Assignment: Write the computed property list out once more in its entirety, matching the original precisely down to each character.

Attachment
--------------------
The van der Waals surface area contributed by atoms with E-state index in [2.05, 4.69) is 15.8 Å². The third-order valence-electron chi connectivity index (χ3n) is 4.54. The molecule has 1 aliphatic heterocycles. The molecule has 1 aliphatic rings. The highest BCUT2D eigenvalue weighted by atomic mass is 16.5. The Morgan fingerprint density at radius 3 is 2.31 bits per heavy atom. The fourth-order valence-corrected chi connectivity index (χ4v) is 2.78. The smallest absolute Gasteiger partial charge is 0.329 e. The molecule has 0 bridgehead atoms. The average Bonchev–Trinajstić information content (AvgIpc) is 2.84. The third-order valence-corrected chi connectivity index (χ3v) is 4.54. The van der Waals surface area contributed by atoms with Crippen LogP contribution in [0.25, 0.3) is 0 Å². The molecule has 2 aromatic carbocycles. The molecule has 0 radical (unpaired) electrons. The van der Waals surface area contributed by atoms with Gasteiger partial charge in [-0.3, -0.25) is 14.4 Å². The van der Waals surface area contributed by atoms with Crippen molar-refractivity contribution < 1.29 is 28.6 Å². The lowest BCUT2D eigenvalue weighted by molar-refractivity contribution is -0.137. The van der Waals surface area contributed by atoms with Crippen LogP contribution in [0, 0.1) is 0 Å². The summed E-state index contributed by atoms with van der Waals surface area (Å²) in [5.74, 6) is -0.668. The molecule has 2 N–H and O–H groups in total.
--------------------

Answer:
The van der Waals surface area contributed by atoms with E-state index in [2.05, 4.69) is 15.8 Å². The third-order valence-electron chi connectivity index (χ3n) is 4.54. The molecule has 1 aliphatic heterocycles. The molecule has 1 aliphatic rings. The highest BCUT2D eigenvalue weighted by atomic mass is 16.5. The Morgan fingerprint density at radius 3 is 2.31 bits per heavy atom. The fourth-order valence-corrected chi connectivity index (χ4v) is 2.78. The smallest absolute Gasteiger partial charge is 0.329 e. The molecule has 0 bridgehead atoms. The average Bonchev–Trinajstić information content (AvgIpc) is 2.84. The third-order valence-corrected chi connectivity index (χ3v) is 4.54. The van der Waals surface area contributed by atoms with Crippen LogP contribution in [0.25, 0.3) is 0 Å². The molecule has 2 aromatic carbocycles. The molecule has 0 radical (unpaired) electrons. The van der Waals surface area contributed by atoms with Gasteiger partial charge in [-0.3, -0.25) is 14.4 Å². The van der Waals surface area contributed by atoms with Crippen molar-refractivity contribution < 1.29 is 28.6 Å². The lowest BCUT2D eigenvalue weighted by molar-refractivity contribution is -0.137. The van der Waals surface area contributed by atoms with Crippen LogP contribution in [0, 0.1) is 0 Å². The summed E-state index contributed by atoms with van der Waals surface area (Å²) in [5.74, 6) is -0.668. The molecule has 2 N–H and O–H groups in total.